As I write this, Inuvik is saying good bye to the sun for the last time this year. Once it slips below the horizon it will not be seen again for 30 days and the long cold dark nights will now be followed by long cold dark days. That might seem like a depressing thought, and certainly an extra dose of vitamin D is recommended for winter living in the north, but I have come to find the dark days of winter one of the most precious times of the year. It is not that they are not difficult or that they don’t offer a challenge to our ordinary daily routines but instead, it is precisely in those difficulties and challenges that we receive a wonderful gift that perhaps helps us appreciate life in a way that others might take for granted. Here is my thinking:
First, these days come as no surprise. We know they are coming, as they do every year, and we know that we need to brace for the darkness. Knowing that something difficult is coming our way is a great advantage as it gives us time to prepare. There is time to stock up on good books and old movies, time to fill the pantry before the grocery shelves empty while ice bridges are being built, time to put away extra firewood for those particularly cold, dark days. These days remind us that life is full of difficulties, but knowing that, we can prepare so we are not caught off guard when they come.
Next, when the darkness arrives it is time to have faith. We can not cower indoors during the dark days. Work must continue as trap lines are tended and fish are caught under the thickening ice. As the snowmobiles patrol the length of the frozen river their headlights pierce the darkness just far enough to continue a little way and then a little more. When we have faith in God and faith in our own abilities to cope with difficult situations we persevere, moving forward a little bit at a time.
Then, we need to laugh in the face of hardship even when we feel like crying. This week we lost a beloved town member who succumbed to the cold in a poorly heated house. It was a tragedy and the town is grieving. It is important to acknowledge that grief, but, like the cold, we must not lose ourselves to it. So, every year we use these darkest of days to have the greatest of celebrations. At the Igloo Church we open the doors to the whole community for a grand celebration in preparation for Christmas. As the townspeople arrive they are greeted by beautiful decorations made of ice and snow as we use the harshness of nature to our best advantage. When life gets tough its time to laugh and sing and to show the world and ourselves that we will not be overcome.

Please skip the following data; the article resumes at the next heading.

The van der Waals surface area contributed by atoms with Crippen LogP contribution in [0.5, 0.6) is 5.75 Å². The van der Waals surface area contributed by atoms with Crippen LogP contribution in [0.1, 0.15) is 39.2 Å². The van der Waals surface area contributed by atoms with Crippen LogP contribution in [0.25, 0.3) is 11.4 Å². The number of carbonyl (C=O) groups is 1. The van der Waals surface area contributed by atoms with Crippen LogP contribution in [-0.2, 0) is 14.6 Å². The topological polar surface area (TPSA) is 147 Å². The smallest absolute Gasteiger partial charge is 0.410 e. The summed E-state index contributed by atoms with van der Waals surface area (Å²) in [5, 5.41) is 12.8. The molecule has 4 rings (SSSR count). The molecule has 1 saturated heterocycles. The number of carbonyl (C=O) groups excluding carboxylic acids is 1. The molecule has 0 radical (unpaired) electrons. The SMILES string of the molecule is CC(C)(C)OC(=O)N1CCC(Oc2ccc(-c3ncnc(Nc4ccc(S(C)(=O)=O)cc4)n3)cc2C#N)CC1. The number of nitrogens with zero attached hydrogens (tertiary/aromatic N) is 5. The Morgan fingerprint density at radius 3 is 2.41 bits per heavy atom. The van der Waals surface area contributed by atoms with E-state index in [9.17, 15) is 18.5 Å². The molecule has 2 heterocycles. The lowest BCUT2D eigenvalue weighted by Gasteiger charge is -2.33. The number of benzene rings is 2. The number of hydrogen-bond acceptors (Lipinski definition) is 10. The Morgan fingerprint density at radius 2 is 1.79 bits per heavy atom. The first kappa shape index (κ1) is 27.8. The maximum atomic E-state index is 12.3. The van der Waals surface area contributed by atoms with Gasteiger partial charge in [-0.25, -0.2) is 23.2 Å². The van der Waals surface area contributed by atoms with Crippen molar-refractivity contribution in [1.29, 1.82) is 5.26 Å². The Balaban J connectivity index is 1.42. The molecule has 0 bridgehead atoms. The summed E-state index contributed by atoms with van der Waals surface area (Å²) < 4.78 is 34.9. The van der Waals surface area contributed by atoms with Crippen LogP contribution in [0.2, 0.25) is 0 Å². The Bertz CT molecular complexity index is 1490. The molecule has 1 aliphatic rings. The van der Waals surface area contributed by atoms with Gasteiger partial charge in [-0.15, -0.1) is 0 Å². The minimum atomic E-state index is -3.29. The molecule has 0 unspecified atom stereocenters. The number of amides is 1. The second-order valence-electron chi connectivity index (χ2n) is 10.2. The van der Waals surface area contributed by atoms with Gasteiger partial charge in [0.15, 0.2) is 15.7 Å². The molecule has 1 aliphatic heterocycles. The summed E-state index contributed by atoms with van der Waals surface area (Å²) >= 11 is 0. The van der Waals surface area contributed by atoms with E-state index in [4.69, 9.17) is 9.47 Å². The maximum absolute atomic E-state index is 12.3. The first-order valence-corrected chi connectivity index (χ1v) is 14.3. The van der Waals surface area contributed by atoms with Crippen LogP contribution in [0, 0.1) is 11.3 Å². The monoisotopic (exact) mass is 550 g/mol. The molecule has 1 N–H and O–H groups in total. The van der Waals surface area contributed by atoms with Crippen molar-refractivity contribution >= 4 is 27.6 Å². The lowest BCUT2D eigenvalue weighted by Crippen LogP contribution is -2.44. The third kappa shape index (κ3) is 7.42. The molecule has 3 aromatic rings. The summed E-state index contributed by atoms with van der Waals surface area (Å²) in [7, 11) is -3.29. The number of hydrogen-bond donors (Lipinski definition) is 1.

Finally, there is solace in knowing that the sun will rise again. Though the sun is out of our view we see signs of its presence still as beautiful displays of fiery red and orange clouds skirt the horizon during the mid-day. These days without sunshine might seem long but like all life’s difficult moments, these too will pass. When they do we have the pride of saying we made it through another season of darkness and that is a pride that binds us together in a way that just does not happen when life is too comfortable.
When the sun finally returns in early January there is a collective cheer as the communities pull out the stops to welcome the fresh beginning. There are fireworks and a bonfire made from all the old wooden pallets gathered from the year past. It is a symbolic torching of the old to make way for the new. As people’s faces are set aglow in the warmth and light of the 40-foot flames, one senses that a transformation has taken place. The darkness has not just been a gap or a pause between one part of the year and the next but, rather, it has been a crucible into which we have been forged into something new and who does not like an opportunity to begin again?